Sex­ual vi­o­lence hits “epic pro­por­tions”

The Denver Post - - NEWS - By Sam Med­nick

mundri, south su­dan» Af­ter months of be­ing raped by her rebel cap­tors in the mid­dle of South Su­dan’s civil war, the young woman be­came preg­nant. Held in a muddy pit, some­times chained to other pris­on­ers, she later watched her hair fall out and her weight plum­met. But the child was a spark of life.

And so she named him Barack Obama, she ex­plains, now free. “I still have hope,” she says, ca­ress­ing the baby’s cheek with a fin­ger. “I just don’t even know where to start.”

The slen­der 23-year-old is one of thousands of rape vic­tims in South Su­dan’s three-year-old con­flict, which has cre­ated one of the world’s largest hu­man­i­tar­ian crises. Sex­ual vi­o­lence has reached “epic pro­por­tions,” says the U.N. Com­mis­sion on Hu­man Rights in South Su­dan.

Re­ported in­ci­dents of sex­ual or gen­der-based vi­o­lence rose 60 per­cent last year. Seventy per­cent of women shel­ter­ing in U.N. camps in the cap­i­tal, Juba, had been raped since the con­flict be­gan, ac­cord­ing to a U.N. hu­man­i­tar­ian sur­vey con­ducted in De­cem­ber.

Mundri, a city of 47,000 peo­ple in Amadi state, has been called the epi­cen­ter of the prob­lem. Aid or­ga­ni­za­tions blame it on the re­cent in­crease in fight­ing here be­tween rebels and gov­ern­ment troops, the lat­est shift of the war in an al­ready dev­as­tated na­tion.

The young woman didn’t ex­pect to be­come em­broiled in South Su­dan’s con­flict.

“I just came back to visit my home and I lost my dreams,” she said in an in­ter­view ear­lier this month. “If I talk about it, I just cry.”

She had been vis­it­ing her fam­ily in the sum­mer of 2015, with plans to re­turn to school in Juba. She never made it back.

In­stead, she was ab­ducted by rebels loyal to an op­po­si­tion group call­ing it­self MTN, af­ter a pop­u­lar African tele­phone com­pany. Their catch phrase riffs on the com­pany’s slo­gan, taunt­ing: “We’re every­where you go.”

The rebels burst through the door of her mother’s hut, fir­ing their weapons and shout­ing, she said. They were search­ing for her un­cle, who’d been ac­cused of con­spir­ing with gov­ern­ment forces.

“They beat my grand­fa­ther and aunt and then said if they couldn’t find my un­cle they’ll take me in­stead,” she said. “I told them I’d rather die than go with them.”

But the rebels dragged her into the bush and brought her to their head­quar­ters, where she was charged, tried and con­victed for her un­cle’s “crimes.”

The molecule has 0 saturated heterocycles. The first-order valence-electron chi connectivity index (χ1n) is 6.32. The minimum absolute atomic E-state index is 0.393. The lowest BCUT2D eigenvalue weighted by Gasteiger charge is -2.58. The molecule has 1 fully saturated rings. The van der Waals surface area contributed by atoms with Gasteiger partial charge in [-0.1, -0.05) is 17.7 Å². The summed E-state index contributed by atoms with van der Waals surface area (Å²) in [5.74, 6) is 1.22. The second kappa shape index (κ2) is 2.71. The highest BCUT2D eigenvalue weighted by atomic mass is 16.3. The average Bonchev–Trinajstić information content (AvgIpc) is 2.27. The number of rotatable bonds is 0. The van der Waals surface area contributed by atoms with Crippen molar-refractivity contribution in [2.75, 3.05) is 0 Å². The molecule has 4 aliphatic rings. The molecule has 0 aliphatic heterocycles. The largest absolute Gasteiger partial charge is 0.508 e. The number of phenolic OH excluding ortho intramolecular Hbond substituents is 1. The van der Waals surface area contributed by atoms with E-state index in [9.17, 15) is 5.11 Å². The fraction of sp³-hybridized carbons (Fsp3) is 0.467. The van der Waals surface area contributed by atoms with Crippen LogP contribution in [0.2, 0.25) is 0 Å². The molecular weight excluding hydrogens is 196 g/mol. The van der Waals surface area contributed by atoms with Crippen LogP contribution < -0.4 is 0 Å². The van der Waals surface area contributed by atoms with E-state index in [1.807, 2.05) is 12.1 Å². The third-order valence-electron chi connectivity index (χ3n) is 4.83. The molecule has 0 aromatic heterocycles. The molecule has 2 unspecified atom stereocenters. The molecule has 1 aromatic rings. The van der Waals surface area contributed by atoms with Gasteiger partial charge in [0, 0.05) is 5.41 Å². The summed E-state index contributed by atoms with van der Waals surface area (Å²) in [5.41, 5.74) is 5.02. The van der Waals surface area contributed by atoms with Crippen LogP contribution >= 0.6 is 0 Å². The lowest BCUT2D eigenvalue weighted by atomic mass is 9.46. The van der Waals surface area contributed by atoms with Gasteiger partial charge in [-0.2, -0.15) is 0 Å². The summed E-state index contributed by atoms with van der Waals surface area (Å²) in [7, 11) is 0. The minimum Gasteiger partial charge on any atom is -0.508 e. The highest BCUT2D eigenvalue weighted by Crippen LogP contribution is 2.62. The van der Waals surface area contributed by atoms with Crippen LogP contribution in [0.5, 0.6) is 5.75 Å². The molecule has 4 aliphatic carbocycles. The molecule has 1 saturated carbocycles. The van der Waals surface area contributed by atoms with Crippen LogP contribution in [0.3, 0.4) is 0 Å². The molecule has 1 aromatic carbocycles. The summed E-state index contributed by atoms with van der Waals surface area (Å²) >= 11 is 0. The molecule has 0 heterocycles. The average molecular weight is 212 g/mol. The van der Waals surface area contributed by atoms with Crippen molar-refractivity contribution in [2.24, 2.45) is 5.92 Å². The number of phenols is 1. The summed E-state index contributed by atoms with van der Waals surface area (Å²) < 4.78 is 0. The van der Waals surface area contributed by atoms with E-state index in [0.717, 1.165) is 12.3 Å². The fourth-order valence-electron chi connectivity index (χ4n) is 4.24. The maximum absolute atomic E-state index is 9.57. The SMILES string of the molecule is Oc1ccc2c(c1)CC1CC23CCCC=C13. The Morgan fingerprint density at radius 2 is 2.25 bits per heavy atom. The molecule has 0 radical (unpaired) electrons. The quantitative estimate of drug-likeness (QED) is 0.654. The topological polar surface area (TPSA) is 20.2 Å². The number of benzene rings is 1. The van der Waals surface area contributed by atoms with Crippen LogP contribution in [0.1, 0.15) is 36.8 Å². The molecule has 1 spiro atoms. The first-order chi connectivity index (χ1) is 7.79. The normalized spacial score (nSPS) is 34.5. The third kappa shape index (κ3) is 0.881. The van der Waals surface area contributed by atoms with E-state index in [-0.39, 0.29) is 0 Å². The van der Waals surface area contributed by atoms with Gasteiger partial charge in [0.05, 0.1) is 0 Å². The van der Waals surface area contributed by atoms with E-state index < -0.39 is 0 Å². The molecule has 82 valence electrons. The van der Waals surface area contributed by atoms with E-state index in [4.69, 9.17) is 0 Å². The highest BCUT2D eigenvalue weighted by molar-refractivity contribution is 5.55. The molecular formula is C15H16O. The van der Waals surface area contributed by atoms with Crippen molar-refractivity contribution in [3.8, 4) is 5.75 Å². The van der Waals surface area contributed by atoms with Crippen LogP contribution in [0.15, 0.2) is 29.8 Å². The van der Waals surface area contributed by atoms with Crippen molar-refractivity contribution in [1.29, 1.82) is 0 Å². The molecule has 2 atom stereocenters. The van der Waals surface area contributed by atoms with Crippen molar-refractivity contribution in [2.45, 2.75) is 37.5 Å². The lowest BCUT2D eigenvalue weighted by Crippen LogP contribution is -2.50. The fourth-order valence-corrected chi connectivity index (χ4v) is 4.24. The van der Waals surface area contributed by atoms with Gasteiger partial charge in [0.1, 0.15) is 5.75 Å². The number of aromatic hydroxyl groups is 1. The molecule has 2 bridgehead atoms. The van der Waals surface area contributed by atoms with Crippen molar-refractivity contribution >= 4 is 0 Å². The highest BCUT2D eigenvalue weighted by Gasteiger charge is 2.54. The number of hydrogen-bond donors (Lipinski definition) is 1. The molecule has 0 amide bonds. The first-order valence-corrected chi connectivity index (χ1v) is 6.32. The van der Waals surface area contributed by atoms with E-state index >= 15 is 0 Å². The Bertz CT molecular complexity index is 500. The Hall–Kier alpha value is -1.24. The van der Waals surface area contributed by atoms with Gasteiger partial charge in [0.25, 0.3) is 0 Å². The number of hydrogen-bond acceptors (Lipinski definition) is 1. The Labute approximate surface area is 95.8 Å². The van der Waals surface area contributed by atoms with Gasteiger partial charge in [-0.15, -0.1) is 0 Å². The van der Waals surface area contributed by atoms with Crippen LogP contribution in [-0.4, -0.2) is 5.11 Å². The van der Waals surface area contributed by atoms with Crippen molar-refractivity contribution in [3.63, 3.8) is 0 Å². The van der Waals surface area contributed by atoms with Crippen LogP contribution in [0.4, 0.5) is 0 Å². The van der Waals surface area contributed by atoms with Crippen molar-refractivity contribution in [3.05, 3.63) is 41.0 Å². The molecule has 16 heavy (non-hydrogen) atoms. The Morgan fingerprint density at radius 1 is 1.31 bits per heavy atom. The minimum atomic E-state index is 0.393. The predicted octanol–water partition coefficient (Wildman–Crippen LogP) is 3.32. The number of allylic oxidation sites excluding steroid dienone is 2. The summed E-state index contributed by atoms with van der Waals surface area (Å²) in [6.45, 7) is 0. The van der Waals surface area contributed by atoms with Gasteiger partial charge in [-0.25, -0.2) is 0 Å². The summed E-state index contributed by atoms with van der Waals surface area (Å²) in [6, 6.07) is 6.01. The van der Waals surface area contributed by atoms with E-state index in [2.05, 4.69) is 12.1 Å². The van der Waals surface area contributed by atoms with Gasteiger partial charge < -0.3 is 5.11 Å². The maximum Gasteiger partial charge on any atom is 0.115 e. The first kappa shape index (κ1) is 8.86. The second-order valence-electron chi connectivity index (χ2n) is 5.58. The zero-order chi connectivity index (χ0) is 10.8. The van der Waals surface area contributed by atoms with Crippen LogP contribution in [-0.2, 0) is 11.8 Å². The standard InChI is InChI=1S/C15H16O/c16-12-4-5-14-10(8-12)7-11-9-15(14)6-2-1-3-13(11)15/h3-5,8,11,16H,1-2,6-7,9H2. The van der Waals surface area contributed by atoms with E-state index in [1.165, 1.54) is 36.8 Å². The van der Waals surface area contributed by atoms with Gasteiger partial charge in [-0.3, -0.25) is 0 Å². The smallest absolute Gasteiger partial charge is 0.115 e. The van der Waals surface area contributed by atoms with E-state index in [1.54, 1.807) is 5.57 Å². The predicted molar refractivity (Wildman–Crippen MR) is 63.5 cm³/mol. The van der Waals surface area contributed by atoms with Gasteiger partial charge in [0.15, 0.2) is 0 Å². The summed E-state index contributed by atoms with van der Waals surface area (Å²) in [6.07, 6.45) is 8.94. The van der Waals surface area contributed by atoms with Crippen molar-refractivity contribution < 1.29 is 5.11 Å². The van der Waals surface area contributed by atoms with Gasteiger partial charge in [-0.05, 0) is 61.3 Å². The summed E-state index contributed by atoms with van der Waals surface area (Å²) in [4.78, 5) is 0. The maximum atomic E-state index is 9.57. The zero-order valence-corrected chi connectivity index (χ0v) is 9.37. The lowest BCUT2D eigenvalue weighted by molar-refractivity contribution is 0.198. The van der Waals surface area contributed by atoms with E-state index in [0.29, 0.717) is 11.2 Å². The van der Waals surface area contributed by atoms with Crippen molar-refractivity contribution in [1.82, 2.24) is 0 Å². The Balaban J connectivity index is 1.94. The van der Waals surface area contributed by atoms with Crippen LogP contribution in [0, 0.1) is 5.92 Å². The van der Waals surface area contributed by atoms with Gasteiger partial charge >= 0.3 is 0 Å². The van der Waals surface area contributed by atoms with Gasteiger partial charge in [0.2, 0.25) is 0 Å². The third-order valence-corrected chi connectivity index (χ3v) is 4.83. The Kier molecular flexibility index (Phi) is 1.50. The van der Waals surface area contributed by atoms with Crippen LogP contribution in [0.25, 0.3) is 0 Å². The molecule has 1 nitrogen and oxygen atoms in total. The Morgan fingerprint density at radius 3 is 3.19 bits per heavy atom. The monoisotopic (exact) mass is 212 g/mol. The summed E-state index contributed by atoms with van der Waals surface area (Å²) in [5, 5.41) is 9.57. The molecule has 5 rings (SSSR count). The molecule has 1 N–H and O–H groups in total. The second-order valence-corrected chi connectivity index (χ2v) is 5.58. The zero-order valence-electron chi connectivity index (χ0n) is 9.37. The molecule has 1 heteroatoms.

For the next 16 months, she was forced to live in large, muddy pits in­fested with snakes, she said. Sub­sist­ing on only veg­eta­bles, she wasted away.

“I’m not at­trac­tive any­more,” she says now, tug­ging at the waist­band of her baggy pants. Shift­ing around in a plas­tic chair out­side a cof­fee shop, she shyly ad­justed her head­scarf, cover­ing what lit­tle hair she has left.

She said she was re­leased in De­cem­ber be­cause she be­came ill.

“They told me to get medicine and then changed their minds and told me to leave and never come back,” she said.

Mundri has many such sto­ries. Ac­cord­ing to a re­cent In­ter-Agency as­sess­ment by in­ter­na­tional and lo­cal or­ga­ni­za­tions fo­cused on gen­der-based vi­o­lence, 29 rape cases were re­ported in Mundri be­tween Au­gust and Oc­to­ber.

Lo­cal or­ga­ni­za­tions say the num­ber is likely dou­ble that, but most in­ci­dents go un­re­ported be­cause of stigma sur­round­ing rape.

“Re­al­is­ti­cally, it’s more like over 50 cases,” said James Laba­dia, founder of MAYA, a lo­cal aid or­ga­ni­za­tion that fo­cuses on women’s em­pow­er­ment. He has been work­ing with rape sur­vivors for sev­eral years but said things have never been so dire.

“The end of 2016 was the worst quar­ter I’ve ever seen,” he said.

The group re­ceived funds from the U.S. Agency for In­ter­na­tional De­vel­op­ment last year and Laba­dia plans to seek more, a pos­si­bil­ity which may be clouded by Pres­i­dent Don­ald Trump’s pro­posed bud­get cuts.

Re­ports of rape and ab­duc­tion are ram­pant on both sides in Mundri, which is un­der gov­ern­ment con­trol while neigh­bor­ing vil­lages are held by the op­po­si­tion.

South Su­danese of­fi­cials in­sist they are tak­ing steps to counter sex­ual vi­o­lence.

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